It’ll be easy, they said. Just enter your chosen currency (Tip—enter USD because it’s going to make it easier when you get through this part, sent over to Apple Books Publishing, and then get rerouted back to iTunes Connect to list your ebook pricing and the countries you’re selling to. Whatever country you bank in will have its own par-value to the United States Dollar and will do the current currency exchange. Trust me on this. Do your Apple business in USD.
Then you enter your banking institution name. For me, it’s TD (Toronto Dominion) Canada Trust which is a top-ten North American financial institute. Easy enough, I thought. This should be a breeze—just like entering my name here. No problem again, same with my account number, and the last step was putting in the Transit Number or what’s also called the ABA Routing Number.
I entered 92220 which is my bank’s transit/routing number. A pop-up with a large yellow exclamation mark appeared and said “The Transit Number Is Invalid”. Hokay. Let’s try this again. Same thing. “The Transit Number Is Invalid”. I got up and got my file stashed away from when I opened my TD account, blew off the dust, and checked the information. There it was in faded black and white: Transit Number 92220. I went back to my PC and told iTunes Connect on its Apple interface that I was right and they were wrong.
Once more, “The Transit Number Is Invalid”. My wife heard my cursing. Rita had five years in the banking industry back when I first met the pretty little dish so she tried troubleshooting the matter. “They might want both the transit number and the institution number,” she said. “Here. Try entering 92220 followed by 004.” I did. Once more: “The Transit Number Is Invalid”.
The pop-up had me hostage. There was no way it was letting me past this gatekeeper, and there was no way I was ever going to get paid for selling on Apple Books without iTunes Connect brokering the deal which was the whole point of this entire exercise. “I know,” I told Rita. “I’ll go down to the bank. They’ll figure this out.” So I took a screenshot of this pesky pop-up, printed it out, and walked downtown.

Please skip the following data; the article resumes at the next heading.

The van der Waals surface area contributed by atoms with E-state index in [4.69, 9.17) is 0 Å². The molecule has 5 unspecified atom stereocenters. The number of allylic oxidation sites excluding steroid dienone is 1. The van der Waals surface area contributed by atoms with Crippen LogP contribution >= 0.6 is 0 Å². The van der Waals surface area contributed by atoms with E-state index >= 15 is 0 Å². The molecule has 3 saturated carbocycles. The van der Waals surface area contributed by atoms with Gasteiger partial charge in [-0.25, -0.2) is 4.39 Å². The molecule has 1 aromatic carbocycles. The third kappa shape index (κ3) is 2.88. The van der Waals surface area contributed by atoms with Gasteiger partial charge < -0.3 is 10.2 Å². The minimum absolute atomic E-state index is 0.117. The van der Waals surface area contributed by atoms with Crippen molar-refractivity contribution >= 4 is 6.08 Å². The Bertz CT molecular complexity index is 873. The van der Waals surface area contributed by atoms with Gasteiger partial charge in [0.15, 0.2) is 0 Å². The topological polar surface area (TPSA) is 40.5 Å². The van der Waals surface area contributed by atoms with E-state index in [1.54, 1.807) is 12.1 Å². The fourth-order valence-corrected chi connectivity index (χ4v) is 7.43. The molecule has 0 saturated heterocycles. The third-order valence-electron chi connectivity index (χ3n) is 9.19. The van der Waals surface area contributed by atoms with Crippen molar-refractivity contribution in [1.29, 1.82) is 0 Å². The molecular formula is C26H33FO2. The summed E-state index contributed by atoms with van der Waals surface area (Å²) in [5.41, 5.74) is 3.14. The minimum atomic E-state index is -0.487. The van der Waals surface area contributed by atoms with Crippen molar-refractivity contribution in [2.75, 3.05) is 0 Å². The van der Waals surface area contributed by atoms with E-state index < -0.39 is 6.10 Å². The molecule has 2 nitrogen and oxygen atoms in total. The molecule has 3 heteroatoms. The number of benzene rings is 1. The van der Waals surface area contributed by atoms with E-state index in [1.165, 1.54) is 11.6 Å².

With luck, my favorite teller was open. I showed Amy-Beth my sorrows. She checked the transit number, institution number, the account number, and even my name. “I don’t know, Garry.” Amy-Beth smiled a sweet smile that suited her name and shook her head. “Everything is in order. You shouldn’t be having this problem.”
“Did you, like, recently change your transit and institution numbers?” I struggled for answers.
Amy–Beth smiled less. “No, Garry. We’ve been in business since 1855. We’ve had the same numbers for a hundred and sixty-six years. They’re a standard in the international banking industry. Some things never change.”
I thanked Amy-Beth for her time and walked home. Rita had a suggestion. “Why don’t you call Apple Support? You can’t be the only one who’s had this difficulty.”
Good idea. I dialed 1-800-MY-APPLE. A service rep came on. Now, I live in North America. The service rep didn’t. I speak fairly fluent English. The service rep didn’t. I knew what my problem was. The service rep didn’t. Try as I might, there was no resolving it with the service rep.
I was frustrated as hell. Rita wasn’t. She came up with another idea. “Why don’t you ask Rachel? She’s a whiz at all things technical.”
FYI, Rachel is my close indie writer friend in the UK and the one who told me I was leaving a lot of money on the table by not going wide. By my reasoning, Rachel was the reason I was in this trouble with Apple so it was her responsibility to get me out. I emailed Rachel the situation.
Rachel replied right away. (British accent) “Blimey. I remember that snafu. If I reckon right, you have to put a zero in front of the transit number and the institution number. So it has to appear as 0XXXXXYYY. Sounds crazy, doesn’t it? But that’s the secret. A silly little zero.”
I asked Rachel how she found this out. She replied, “I had the same trouble, so I called Apple Support and they immediately solved it for me. Lovely folk, those blokes at Apple they are.”
So there you have it, Kill Zoners. The vital secret. A silly little zero, and you’re through the banking information turnstile and away you go. To clarify, my transit number looked like this and it worked.
In what universe this makes sense, I don’t know. But I know I’ll never have to deal with this strangeness again, and I’m happy to say the rest of the Apple publishing experience was excellent.
Step 2 — Publish on Apple Books For Authors
To start this step, as soon as you log onto your newly-created account at Apple Books For Authors, iTunes Connect will text you a one-time, six-figure, two-step verification code. Note: This happens every time you work with Apple Books For Authors and iTunes Connect, so get used to it.